Machine Learning Essentials: What is Data Annotation?
Data annotation helps machines make sense of text, video, image or audio data.
One of the stand-out characteristics of Artificial Intelligence (AI) and machine learning technology is its ability to learn, for better or for worse, with each task it performs. It’s this continually evolving process that sets AI apart from static, code-dependent software.
And it’s precisely this ability that makes high-quality annotated data a crucial element in training representative, successful and bias-free AI models.
Data annotation or data labeling is the process of labeling individual elements of training data (whether text, video, or images) to help machines understand what exactly is in that data. This annotated data is then applied during model training.
Data annotation also plays a part in the larger quality control process of data collection, as well-annotated datasets become ground truth datasets: data that is held up as a gold standard and used to measure the quality of other datasets.
Teaching Through Data
The purpose of annotating data is to tell machine learning algorithms exactly what we want them to know. As James Whittaker, Evangelist at DefinedCrowd points out in his manifesto, teaching a machine to learn through annotation can be likened to teaching a toddler shapes and colors using flashcards; where the annotations are the flashcards, and annotators are the teacher. Give both machines and toddlers the basics, and they’ll take it from there, applying the knowledge in new and, sometimes unexpected, ways.
Of course, this is the simplified version of how AI learns. In practice, machine learning algorithms need large volumes of correctly annotated data to learn how to perform a task – which can prove a challenge in practice. Companies must have the resources and time to collect and label data for their specific use case – sometimes in obscure languages or unique and highly technical domains.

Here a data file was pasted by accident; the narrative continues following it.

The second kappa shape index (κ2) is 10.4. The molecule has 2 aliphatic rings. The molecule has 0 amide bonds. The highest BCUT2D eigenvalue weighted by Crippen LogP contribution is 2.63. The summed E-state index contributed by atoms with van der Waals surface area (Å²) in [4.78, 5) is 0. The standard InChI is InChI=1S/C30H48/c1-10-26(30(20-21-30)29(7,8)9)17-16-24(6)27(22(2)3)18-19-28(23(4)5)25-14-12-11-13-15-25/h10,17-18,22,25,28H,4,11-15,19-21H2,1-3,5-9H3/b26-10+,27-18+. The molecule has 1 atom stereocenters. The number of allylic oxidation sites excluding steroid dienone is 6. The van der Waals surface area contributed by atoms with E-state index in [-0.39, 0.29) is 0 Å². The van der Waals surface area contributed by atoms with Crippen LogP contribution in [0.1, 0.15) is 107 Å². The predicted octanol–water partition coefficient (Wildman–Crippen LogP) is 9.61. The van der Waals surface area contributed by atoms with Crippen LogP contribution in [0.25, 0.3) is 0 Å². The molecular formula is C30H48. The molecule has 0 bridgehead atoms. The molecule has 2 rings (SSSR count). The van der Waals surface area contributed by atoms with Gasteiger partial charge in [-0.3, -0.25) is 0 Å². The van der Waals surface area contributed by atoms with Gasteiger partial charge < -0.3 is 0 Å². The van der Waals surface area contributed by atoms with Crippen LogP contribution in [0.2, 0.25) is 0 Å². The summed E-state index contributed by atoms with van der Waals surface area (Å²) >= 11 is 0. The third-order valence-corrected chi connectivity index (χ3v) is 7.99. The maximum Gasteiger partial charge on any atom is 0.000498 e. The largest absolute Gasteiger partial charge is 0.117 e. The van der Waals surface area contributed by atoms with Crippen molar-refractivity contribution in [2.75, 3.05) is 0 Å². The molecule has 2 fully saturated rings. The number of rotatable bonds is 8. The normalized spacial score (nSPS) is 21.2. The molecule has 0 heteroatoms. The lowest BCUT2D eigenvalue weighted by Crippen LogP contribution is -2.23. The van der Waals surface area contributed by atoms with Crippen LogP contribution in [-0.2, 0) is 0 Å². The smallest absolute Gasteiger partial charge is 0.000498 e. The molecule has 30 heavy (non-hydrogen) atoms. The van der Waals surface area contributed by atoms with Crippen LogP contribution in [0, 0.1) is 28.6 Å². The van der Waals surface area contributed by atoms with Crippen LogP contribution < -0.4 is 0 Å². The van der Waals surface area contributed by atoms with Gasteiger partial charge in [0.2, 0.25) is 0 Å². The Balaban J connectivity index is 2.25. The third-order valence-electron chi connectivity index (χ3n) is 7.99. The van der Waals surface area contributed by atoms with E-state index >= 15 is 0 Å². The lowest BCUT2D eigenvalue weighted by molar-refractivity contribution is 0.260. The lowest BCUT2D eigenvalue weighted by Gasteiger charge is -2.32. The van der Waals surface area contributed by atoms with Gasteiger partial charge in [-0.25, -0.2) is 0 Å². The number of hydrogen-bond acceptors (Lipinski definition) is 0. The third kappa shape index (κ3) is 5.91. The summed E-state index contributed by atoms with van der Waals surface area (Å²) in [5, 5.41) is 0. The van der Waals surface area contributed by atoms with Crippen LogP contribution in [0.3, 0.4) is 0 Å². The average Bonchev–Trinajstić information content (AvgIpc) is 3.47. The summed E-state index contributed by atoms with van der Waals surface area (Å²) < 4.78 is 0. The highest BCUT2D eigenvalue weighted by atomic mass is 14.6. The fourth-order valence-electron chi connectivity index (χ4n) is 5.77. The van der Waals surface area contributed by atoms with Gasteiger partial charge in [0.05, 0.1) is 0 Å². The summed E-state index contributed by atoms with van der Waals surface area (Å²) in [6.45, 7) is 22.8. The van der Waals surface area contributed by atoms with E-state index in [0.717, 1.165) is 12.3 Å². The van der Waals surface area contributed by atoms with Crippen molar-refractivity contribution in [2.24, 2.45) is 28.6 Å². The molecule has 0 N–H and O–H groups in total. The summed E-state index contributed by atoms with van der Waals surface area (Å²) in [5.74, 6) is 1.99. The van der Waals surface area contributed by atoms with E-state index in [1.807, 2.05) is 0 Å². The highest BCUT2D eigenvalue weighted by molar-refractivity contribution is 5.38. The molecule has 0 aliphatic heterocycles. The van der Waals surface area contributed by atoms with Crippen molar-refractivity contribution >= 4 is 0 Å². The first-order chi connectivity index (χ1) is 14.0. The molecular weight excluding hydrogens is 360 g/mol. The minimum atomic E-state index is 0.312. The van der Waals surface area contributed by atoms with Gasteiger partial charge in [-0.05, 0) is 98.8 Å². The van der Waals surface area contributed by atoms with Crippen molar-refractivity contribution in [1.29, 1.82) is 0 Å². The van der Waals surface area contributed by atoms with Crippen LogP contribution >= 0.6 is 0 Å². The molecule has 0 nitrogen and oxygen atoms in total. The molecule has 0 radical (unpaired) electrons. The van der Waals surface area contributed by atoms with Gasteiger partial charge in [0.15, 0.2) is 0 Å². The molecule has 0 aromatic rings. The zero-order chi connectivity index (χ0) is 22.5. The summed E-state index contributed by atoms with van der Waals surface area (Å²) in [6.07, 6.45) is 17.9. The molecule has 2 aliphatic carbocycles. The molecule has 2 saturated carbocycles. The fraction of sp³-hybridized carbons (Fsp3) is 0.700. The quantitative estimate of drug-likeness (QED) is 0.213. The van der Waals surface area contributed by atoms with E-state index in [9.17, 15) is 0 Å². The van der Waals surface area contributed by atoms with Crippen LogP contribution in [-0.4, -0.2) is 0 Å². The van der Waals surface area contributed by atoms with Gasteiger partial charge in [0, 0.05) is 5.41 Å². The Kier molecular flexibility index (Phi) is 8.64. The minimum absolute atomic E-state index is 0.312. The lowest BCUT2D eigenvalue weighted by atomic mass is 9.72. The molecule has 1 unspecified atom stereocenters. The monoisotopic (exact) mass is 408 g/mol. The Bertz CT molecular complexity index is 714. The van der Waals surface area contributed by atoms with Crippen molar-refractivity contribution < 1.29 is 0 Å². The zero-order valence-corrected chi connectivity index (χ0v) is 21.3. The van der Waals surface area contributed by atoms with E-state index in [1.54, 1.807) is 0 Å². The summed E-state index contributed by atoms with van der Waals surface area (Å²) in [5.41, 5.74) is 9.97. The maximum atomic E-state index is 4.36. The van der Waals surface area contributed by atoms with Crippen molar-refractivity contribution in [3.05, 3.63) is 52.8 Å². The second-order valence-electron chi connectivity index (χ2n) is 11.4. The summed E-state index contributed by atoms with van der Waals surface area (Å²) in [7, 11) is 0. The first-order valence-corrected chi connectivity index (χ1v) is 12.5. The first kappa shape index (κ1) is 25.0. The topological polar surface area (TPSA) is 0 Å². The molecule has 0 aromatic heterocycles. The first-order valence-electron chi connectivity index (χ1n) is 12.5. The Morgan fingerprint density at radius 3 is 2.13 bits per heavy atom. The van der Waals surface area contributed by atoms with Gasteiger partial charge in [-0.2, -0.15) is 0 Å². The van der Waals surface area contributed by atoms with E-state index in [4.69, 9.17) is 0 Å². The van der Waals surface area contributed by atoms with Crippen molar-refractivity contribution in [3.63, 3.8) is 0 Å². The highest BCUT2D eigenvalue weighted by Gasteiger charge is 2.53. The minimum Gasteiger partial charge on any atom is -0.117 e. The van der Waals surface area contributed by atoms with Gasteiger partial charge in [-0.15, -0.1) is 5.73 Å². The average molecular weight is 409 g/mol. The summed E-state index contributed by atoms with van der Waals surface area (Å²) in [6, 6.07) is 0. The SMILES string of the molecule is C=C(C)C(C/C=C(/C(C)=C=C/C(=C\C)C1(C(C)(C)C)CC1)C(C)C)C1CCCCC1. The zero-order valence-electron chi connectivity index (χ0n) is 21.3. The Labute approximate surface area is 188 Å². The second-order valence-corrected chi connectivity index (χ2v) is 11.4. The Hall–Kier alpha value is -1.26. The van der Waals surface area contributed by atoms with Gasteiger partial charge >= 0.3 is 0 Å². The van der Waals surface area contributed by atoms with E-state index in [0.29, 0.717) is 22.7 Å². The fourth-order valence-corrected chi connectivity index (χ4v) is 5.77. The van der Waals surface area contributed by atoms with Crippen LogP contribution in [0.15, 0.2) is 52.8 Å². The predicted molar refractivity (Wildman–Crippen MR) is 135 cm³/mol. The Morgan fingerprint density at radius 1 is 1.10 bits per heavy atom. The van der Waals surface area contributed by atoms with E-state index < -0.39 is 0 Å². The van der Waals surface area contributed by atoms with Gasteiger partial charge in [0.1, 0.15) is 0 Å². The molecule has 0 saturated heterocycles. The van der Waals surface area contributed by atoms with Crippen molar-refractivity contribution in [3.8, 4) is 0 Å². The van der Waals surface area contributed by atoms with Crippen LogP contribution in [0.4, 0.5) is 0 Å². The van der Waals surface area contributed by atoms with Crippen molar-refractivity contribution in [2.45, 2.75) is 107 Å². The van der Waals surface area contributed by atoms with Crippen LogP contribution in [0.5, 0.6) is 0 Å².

The following is a closer look at the different types of data annotation, how annotated data is used and why humans will continue to be an indispensable part of the data annotation process in the future.
The Importance of Data Annotation
Data annotation is especially important when considering the amount of unstructured data that exists in the digital world, in the form of text, images, video and audio. By most estimates, unstructured data accounts for anywhere from 80-90% of the data out there.
Currently, most models are currently trained via structured or supervised learning, which relies on well-annotated data from humans to create training examples. It is this lack of structured training data that DefinedCrowd aims to address.
Types of Data Annotation
Because data comes in many different forms, there are several different types of data annotation, for either text, image or video-based datasets. Here is a breakdown of each of these three types of data annotation.
The Written Word: Text Annotation
There is an incredible amount of information within any given text dataset. Text annotation is used to segment the data in a way that helps machines recognize individual elements within it. Types of text annotation include:
Named Entity Tagging: Single and Multiple Entities:
Named Entity Tagging or Named Entity Recognition helps identify individual entities within blocks of text such as “person” “sport” or “country”.
This type of data annotation creates entity definitions, so that eventually a machine learning algorithm will always recognize that “Saint Louis” is a city, “Saint Patrick” is a historical figure, and “Saint Lucia” is a tropical island in the Caribbean.